But, he’s doing it, and that’s something not a lot of people can say, though many, MANY want to. He also mentioned that he thought I was a good writer and that we should take up the same challenge so he could knock out another book. While I couldn’t’ remember him ever reading anything of mine, flattery will get you everywhere and I got excited. A few months passed, and more of Life’s Shit happens to me, but not long after he emailed me again and said that he really means it and we should get writing. Bolstered and energised by someone else’s energy, I said “Fuck yeah!” and we got on it. He invited in his crew and I brought in my sarcastically sardonic and disproportionately talented brother-in-law, the Doc.
And now we’re all doing it. Granted some of the Writing Boys have faltered and decided that Life Shit is winning for this round, but they’re still trying. The Doc is even making me proud by taking the somewhat random character creations that he’s used to, having only written for Live-Action Role-Playing games previously (what IS it with me and powernerds?), and weaving them together into a somewhat cohesive story. My old friend is writing something that’s still sci-fi-tastic, but I’m very much enjoying just because he’s quite captivating and writes different people extremely well. His first book is a teenage girl and a middle-aged carny that solve murders, and it’s EXCELLENT, so I’m really looking forward to when he’s published and making a mint so that I can scab beers off him at writer’s conferences.
Me? I’m writing a variation on the Love Story that brought me to Australia. It’s fiction, which was easier, and it’s idealised, which is more romantic, and it’s not really The Love Story so much as it’s a story about a boy whose got a unique take on a life in which things happen. He’s got stories, this boy, and I’m telling them one chunk at a time. The 6,000-Word Goal by midnight every Monday is great because I can tell a story in 1 or 2 thousand words and then I only have to tell 2 to 5 stories before that week is done.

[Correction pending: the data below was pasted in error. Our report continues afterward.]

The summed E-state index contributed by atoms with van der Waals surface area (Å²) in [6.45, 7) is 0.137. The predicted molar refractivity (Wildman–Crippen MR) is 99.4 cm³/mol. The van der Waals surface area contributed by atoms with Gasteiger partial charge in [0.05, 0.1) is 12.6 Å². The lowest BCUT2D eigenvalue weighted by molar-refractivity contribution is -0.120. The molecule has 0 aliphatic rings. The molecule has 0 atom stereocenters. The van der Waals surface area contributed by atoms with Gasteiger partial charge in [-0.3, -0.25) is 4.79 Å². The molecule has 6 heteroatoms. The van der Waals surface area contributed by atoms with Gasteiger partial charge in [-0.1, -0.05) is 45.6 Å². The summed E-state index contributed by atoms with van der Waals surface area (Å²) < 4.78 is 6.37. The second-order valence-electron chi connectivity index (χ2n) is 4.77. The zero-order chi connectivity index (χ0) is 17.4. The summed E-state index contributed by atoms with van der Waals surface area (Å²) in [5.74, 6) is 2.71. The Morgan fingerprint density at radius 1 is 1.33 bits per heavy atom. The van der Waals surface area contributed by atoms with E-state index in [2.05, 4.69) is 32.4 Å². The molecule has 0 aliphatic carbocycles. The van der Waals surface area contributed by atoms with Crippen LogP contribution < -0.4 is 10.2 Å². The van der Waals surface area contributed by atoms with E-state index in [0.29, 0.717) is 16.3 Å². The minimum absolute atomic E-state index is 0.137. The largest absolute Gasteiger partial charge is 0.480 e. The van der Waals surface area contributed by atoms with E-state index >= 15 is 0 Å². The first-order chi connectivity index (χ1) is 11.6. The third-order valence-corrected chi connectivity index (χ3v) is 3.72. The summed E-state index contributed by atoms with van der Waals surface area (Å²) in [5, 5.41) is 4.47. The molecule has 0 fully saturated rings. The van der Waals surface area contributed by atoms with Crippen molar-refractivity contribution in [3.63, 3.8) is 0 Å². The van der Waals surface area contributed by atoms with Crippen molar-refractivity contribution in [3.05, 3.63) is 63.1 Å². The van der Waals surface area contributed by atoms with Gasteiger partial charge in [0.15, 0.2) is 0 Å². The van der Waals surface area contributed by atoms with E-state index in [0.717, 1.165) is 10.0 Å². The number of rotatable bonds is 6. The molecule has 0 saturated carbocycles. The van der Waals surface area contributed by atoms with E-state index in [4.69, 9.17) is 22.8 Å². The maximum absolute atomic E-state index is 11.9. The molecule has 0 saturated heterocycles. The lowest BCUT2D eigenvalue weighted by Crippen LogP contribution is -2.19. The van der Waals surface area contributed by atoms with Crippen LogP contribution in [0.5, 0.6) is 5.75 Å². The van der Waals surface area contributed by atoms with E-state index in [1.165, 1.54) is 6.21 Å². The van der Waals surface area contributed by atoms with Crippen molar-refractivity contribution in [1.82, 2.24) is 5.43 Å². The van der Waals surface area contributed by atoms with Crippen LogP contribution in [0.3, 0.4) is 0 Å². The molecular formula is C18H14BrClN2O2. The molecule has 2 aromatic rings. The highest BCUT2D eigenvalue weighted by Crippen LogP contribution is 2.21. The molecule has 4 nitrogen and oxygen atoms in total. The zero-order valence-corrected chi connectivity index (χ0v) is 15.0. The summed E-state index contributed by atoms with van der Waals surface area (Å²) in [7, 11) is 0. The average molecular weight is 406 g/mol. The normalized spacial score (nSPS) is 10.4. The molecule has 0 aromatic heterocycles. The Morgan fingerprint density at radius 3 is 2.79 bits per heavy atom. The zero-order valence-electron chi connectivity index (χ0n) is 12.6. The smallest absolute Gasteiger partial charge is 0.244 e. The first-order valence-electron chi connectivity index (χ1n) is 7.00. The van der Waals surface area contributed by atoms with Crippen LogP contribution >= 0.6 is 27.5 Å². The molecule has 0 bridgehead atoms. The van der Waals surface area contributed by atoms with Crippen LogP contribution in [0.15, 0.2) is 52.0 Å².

The best part about telling stories is that you can weave in enough personal history so as to keep relevant to the overall plot, but you can use different stories to give a “feel” to the flow of the book. If it’s been too funny for too long, then something serious or sad can be put in, and vice versa. The character development and plotline can be sprinkled into just about any story that I’m telling, and there’s always good ones to tell.
Think about it, if you look back over the past month of your life, I bet you’ve got at least 5 stories in there that are worth telling. The time you went to the grocery store and the lady with the 5 kids all under 6 years old was walking around with her tit hanging out. Or the time you were at your mother-in-law’s 60th birthday party and the only cakes were made by two of the manliest men there and how much the crusty old gals liked that fact. Or how you answered the door to the electrician wearing a pirate hat, and how he told you all about “hurling” in his native Ireland in an accent that made you feel heart-giddy for a Guiness and more stories.
See, lots of stories happen to us. Well, they happen to me anyway, and I’ve started writing them down. And I’m taking the good ones, and I’m making a book out of them.
And in the mean time, I’m going to post some of the other stories that I’ve written, just for documentation’s sake, and to gather input and feedback and good-feelings and butt-strokings from randoms so that I can get a feel for what yet another book should be about.